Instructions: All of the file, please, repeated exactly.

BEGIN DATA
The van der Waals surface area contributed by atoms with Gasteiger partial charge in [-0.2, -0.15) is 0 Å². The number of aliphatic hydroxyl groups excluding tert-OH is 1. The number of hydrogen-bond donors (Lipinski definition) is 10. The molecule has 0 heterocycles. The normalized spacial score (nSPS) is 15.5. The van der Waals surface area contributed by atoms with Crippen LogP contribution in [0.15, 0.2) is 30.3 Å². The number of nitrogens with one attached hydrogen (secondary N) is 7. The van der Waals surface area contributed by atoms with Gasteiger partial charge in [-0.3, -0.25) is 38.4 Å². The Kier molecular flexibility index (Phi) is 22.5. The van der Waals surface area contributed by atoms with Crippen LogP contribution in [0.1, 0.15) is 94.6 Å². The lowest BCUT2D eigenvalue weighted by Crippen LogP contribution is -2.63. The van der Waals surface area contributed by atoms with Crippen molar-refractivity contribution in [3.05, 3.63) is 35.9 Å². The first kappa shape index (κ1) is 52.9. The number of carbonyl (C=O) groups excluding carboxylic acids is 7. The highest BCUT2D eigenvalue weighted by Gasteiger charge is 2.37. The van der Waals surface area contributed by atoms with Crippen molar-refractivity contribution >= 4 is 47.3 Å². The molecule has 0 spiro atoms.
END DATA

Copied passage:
The van der Waals surface area contributed by atoms with Gasteiger partial charge in [-0.2, -0.15) is 0 Å². The number of aliphatic hydroxyl groups excluding tert-OH is 1. The number of hydrogen-bond donors (Lipinski definition) is 10. The molecule has 0 heterocycles. The normalized spacial score (nSPS) is 15.5. The van der Waals surface area contributed by atoms with Crippen LogP contribution in [0.15, 0.2) is 30.3 Å². The number of nitrogens with one attached hydrogen (secondary N) is 7. The van der Waals surface area contributed by atoms with Gasteiger partial charge in [-0.3, -0.25) is 38.4 Å². The Kier molecular flexibility index (Phi) is 22.5. The van der Waals surface area contributed by atoms with Crippen LogP contribution in [0.1, 0.15) is 94.6 Å². The lowest BCUT2D eigenvalue weighted by Crippen LogP contribution is -2.63. The van der Waals surface area contributed by atoms with Crippen molar-refractivity contribution in [3.05, 3.63) is 35.9 Å². The first kappa shape index (κ1) is 52.9. The number of carbonyl (C=O) groups excluding carboxylic acids is 7. The highest BCUT2D eigenvalue weighted by Gasteiger charge is 2.37. The van der Waals surface area contributed by atoms with Crippen molar-refractivity contribution >= 4 is 47.3 Å². The molecule has 0 spiro atoms.